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Old    domtatro            02-27-2003, 11:07 PM Reply   
I have an air nautique and i want to install a second battery with an isolotar. HOW? what goes where?
Old    Sandy Vandebult (sandbag)      Join Date: May 2002       02-28-2003, 6:26 AM Reply   
This Isolator is an automatic one.
Positive leads of both batteries and a lead
from the alternator is all that it needs.
It will automatically decide which battery
needs charging so the weakest gets the alternator's full capacity. This unit
will also separate the batteries so that if
you are running accessories only one battery
will be used saving the fully charged battery for
starting. My favorite thing about this is it eliminates mistakes made by the operator. I can't
tell you how many times I left my manual switch
on two batteries wanting them both to charge
while the engine was running, only to run them
both down with the radio because I forgot to change back to a single battery.
Old    Psyclone (cyclonecj)      Join Date: Jul 2001       02-28-2003, 6:51 AM Reply   
You should also look at the Hellroaring isolator combiners. They do not have the voltage drop that diode isolators have. The voltage drop can cause premature battery failure due to incomplete charging. They are more expensive ($140) See their page for tons of info. I am going to install one and write an article about it soon, my boat comes home today:-) You can also use a heavy duty relay to connect/disconnect batteries when the engine is running, that is the cheapest method.
Old    mtbmudmachine            02-28-2003, 8:12 AM Reply   
Hey Dom Check this Out
Old    S Dub (sdub)      Join Date: Jan 2003       02-28-2003, 12:56 PM Reply   

So the pos. lead that runs the accessories wires directly to the designated house battery, or in my case battery 2 ??

And the pos. lead that runs straight to the starter goes on the isolator??
Old    salty87 (salty87)      Join Date: Jul 2002       02-28-2003, 1:24 PM Reply   
the positive side of each battery will have 2 wires after for what its dedicated to (either starter or house) and a new wire that runs to the positive terminal of the isolator. the isolator completes the loop making it all connected.

you'll also have to ground the isolator into your existing system.

the last new wire goes to the alternator to activate the isolator when you turn the key on. you should locate a wire on the alternator that's only activated by the key switch. without this, you'll just drain the batteries and never recharge them. there's a spot on the isolator for this wire.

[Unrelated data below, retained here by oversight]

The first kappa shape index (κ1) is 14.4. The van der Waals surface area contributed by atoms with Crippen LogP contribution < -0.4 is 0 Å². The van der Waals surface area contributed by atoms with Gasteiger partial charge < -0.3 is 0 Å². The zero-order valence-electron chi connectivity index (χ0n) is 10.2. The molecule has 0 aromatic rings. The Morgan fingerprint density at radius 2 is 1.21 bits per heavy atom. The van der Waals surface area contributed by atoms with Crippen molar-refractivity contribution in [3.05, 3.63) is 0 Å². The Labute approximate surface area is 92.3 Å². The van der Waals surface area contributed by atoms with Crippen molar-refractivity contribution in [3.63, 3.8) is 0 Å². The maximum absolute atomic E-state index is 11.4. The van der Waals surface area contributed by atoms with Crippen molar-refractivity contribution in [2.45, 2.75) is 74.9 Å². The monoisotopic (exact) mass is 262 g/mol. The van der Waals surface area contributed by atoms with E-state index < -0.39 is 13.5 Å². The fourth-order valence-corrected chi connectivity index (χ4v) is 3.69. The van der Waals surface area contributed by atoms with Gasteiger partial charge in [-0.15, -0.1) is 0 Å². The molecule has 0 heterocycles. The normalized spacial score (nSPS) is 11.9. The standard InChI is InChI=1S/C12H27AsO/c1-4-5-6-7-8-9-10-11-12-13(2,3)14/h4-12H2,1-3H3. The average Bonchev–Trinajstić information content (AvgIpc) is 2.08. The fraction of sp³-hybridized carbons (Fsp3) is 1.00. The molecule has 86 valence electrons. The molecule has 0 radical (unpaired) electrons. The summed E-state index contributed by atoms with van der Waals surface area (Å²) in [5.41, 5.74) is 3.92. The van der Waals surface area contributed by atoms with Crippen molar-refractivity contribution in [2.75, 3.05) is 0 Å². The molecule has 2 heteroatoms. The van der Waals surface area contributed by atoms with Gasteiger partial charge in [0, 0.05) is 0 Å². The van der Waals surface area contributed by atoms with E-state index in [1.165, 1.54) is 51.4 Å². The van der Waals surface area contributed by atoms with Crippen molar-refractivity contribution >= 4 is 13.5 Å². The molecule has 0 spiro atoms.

check this diagram:

Old    local_boy            02-28-2003, 1:24 PM Reply   
you would be better off to use a perko switch,we have had problems with Isolaters on boats ,seem to screw up the regulaters for some reason.
Old    Sean M (magic)      Join Date: Mar 2002       02-28-2003, 1:56 PM Reply   
Psyclone, You are my hero!!

I have a Hellroaring unit that I picked up last year. Have yet to install it. I even have the mico switch with enough wire to go from my battery location to under the driver's dash.

I would love to see you article once completed. I've just been very lazy and not put mine it. I know it's not that big of task, but things like riding and putting in stereo equipment keep getting in the way!!! Plus I carry a charged portible jump start pack with.

I'd have to say that Hellroaring provided me some top quality customer service. Super helpful and have a great product!!

(Message edited by magic on February 28, 2003)
Old    Psyclone (cyclonecj)      Join Date: Jul 2001       02-28-2003, 6:16 PM Reply   
Dang Sean, You're my hero. Anyone who has the balls to do an invert on an Air Chair is a hero to me!
I may start tomorrow, part of the job will be cleaning up my stereo installation. The isolator should be no big deal, the hard part is figuring out where to locate things and not drilling holes through the hull!